CompuServe's parent company, H&R Block, today announced that it will separate the online service from its tax preparation business. The company will start by offering less than 20 percent of its CompuServe holdings to the public in April; the rest will be spun off within a year, according to H&R Block officials. H&R Block has already filed a registration statement for the initial public offering (IPO) with the Securities and Exchange Commission.
"This decision reflects our commitment to maximize shareholder value," said H&R Block president, Richard Brown, in a prepared statement. "We are convinced this move will foster better market appreciation of the value of each business and will contribute to the continued long-term success of both companies."
An IPO will also provide CompuServe with a cash infusion to fund new investment initiatives, infrastructure enhancements, and strategic alliances. Like all of its competitors, CompuServe is under growing pressure to change its business model to account for the explosion of the Internet. A public company may also be more attractive to high-powered management talent.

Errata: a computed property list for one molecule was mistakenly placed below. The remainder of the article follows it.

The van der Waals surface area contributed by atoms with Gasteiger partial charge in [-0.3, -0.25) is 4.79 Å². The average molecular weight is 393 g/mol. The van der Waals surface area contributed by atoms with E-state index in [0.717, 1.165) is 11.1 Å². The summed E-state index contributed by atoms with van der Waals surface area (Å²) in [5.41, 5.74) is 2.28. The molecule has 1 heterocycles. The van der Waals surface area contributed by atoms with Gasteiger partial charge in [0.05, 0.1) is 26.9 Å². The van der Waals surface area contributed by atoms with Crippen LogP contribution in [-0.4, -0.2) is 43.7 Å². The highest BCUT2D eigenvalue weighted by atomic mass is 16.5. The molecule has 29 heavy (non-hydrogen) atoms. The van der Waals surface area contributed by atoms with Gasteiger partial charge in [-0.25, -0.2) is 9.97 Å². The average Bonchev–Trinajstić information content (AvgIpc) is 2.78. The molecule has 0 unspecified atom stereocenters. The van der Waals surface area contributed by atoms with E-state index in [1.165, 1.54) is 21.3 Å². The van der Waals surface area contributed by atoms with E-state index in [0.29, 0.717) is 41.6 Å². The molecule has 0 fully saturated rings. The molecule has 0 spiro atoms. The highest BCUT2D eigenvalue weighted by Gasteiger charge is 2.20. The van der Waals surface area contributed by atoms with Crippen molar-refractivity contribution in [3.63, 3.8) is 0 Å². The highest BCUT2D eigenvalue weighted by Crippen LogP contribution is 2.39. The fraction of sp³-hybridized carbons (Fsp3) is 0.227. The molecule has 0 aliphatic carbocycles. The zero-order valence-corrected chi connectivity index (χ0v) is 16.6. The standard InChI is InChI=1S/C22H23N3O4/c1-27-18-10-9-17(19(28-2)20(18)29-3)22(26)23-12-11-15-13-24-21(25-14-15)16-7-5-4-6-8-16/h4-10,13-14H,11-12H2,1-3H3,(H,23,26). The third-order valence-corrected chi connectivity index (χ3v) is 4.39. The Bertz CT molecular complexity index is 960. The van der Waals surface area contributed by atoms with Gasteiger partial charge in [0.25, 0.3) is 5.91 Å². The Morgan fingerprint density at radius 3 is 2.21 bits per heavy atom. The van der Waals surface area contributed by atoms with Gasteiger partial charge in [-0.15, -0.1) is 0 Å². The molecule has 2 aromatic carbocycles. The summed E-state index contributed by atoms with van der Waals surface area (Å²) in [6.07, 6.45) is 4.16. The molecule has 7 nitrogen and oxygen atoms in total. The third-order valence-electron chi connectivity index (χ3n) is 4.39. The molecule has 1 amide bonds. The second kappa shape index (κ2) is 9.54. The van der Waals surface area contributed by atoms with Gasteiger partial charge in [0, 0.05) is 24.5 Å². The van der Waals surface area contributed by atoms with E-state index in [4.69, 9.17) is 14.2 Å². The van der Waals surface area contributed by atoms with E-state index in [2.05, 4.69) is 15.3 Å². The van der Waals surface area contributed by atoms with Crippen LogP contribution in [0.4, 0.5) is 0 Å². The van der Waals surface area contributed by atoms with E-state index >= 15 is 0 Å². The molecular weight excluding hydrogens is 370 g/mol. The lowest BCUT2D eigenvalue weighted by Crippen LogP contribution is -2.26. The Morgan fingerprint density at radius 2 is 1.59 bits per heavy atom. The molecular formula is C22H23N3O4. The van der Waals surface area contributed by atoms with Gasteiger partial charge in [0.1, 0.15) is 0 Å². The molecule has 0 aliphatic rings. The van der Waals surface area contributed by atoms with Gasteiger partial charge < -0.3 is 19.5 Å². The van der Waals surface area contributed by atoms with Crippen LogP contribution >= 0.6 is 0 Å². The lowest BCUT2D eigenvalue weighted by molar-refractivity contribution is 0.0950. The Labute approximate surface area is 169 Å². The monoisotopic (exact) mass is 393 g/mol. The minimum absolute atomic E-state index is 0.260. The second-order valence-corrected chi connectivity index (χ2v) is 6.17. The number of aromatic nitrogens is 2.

CompuServe is currently the number-two online service after America Online. During H&R Block's third quarter, which ended January 31, the service added 490,000 new members to its subscriber list of more than 4.3 million and 65 new corporate accounts for a total of 928. While H&R Block reported a loss of $5.5 million, or 5 cents per share, in its third quarter, CompuServe revenue increased 31.7 percent for a total of $203 million.
Financial analysts said the spin-off is expected to satisfy H&R Block investors who have complained that CompuServe's value isn't reflected in H&R Block's stock price.
But CompuServe is facing an increasingly constrained market for its services, according to market research firm Forrester Research. The firm last week released a study titled Online Unravels that predicted that the major online services will peak in 1998, after five years of meteoric growth. The study concluded that in two years, users will simply connect directly to the Internet and ignore proprietary services like CompuServe.
But an independent CompuServe will also include Spry, an Internet access and software company that H&R Block acquired last April. The SpryNet Internet-only service currently has 100,000 subscribers, and company officials claim it could provide service to 93 percent of the U.S. population.
Goldman, Sachs, & Co. will lead the CompuServe IPO. Merrill Lynch and Co. and George K. Baum & Co. have been named comanagers.